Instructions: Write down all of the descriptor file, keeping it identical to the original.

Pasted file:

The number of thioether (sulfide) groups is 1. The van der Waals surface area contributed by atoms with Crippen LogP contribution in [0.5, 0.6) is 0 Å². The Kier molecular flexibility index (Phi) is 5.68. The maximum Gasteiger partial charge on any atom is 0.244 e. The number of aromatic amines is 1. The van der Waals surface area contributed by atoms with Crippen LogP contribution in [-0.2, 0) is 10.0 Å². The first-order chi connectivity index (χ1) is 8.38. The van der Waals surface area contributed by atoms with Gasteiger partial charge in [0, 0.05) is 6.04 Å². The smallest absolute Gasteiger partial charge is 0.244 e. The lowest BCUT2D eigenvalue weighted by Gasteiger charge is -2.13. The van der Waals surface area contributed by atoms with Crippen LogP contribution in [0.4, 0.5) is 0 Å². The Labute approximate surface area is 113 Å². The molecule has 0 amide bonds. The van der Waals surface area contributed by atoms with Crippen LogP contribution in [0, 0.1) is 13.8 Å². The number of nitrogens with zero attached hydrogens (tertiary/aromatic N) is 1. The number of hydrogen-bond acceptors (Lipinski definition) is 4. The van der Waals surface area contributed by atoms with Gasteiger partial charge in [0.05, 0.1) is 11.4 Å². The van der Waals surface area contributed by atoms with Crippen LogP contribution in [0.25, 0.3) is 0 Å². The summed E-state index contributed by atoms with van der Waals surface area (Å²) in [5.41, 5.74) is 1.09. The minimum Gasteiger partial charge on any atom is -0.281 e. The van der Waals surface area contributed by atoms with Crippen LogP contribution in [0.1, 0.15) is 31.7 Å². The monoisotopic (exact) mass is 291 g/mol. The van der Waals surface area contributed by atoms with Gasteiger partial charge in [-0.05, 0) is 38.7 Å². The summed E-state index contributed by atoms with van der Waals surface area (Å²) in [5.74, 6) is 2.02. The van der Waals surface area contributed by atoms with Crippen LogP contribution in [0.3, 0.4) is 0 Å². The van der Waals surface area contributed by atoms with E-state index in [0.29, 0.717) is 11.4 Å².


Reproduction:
The number of thioether (sulfide) groups is 1. The van der Waals surface area contributed by atoms with Crippen LogP contribution in [0.5, 0.6) is 0 Å². The Kier molecular flexibility index (Phi) is 5.68. The maximum Gasteiger partial charge on any atom is 0.244 e. The number of aromatic amines is 1. The van der Waals surface area contributed by atoms with Crippen LogP contribution in [-0.2, 0) is 10.0 Å². The first-order chi connectivity index (χ1) is 8.38. The van der Waals surface area contributed by atoms with Gasteiger partial charge in [0, 0.05) is 6.04 Å². The smallest absolute Gasteiger partial charge is 0.244 e. The lowest BCUT2D eigenvalue weighted by Gasteiger charge is -2.13. The van der Waals surface area contributed by atoms with Crippen LogP contribution in [0.4, 0.5) is 0 Å². The Labute approximate surface area is 113 Å². The molecule has 0 amide bonds. The van der Waals surface area contributed by atoms with Crippen LogP contribution in [0, 0.1) is 13.8 Å². The number of nitrogens with zero attached hydrogens (tertiary/aromatic N) is 1. The number of hydrogen-bond acceptors (Lipinski definition) is 4. The van der Waals surface area contributed by atoms with Gasteiger partial charge in [0.05, 0.1) is 11.4 Å². The van der Waals surface area contributed by atoms with Crippen LogP contribution in [0.25, 0.3) is 0 Å². The summed E-state index contributed by atoms with van der Waals surface area (Å²) in [5.41, 5.74) is 1.09. The minimum Gasteiger partial charge on any atom is -0.281 e. The van der Waals surface area contributed by atoms with Crippen LogP contribution in [0.1, 0.15) is 31.7 Å². The monoisotopic (exact) mass is 291 g/mol. The van der Waals surface area contributed by atoms with Gasteiger partial charge in [-0.05, 0) is 38.7 Å². The summed E-state index contributed by atoms with van der Waals surface area (Å²) in [5.74, 6) is 2.02. The van der Waals surface area contributed by atoms with Crippen LogP contribution in [0.3, 0.4) is 0 Å². The van der Waals surface area contributed by atoms with E-state index in [0.29, 0.717) is 11.4 Å².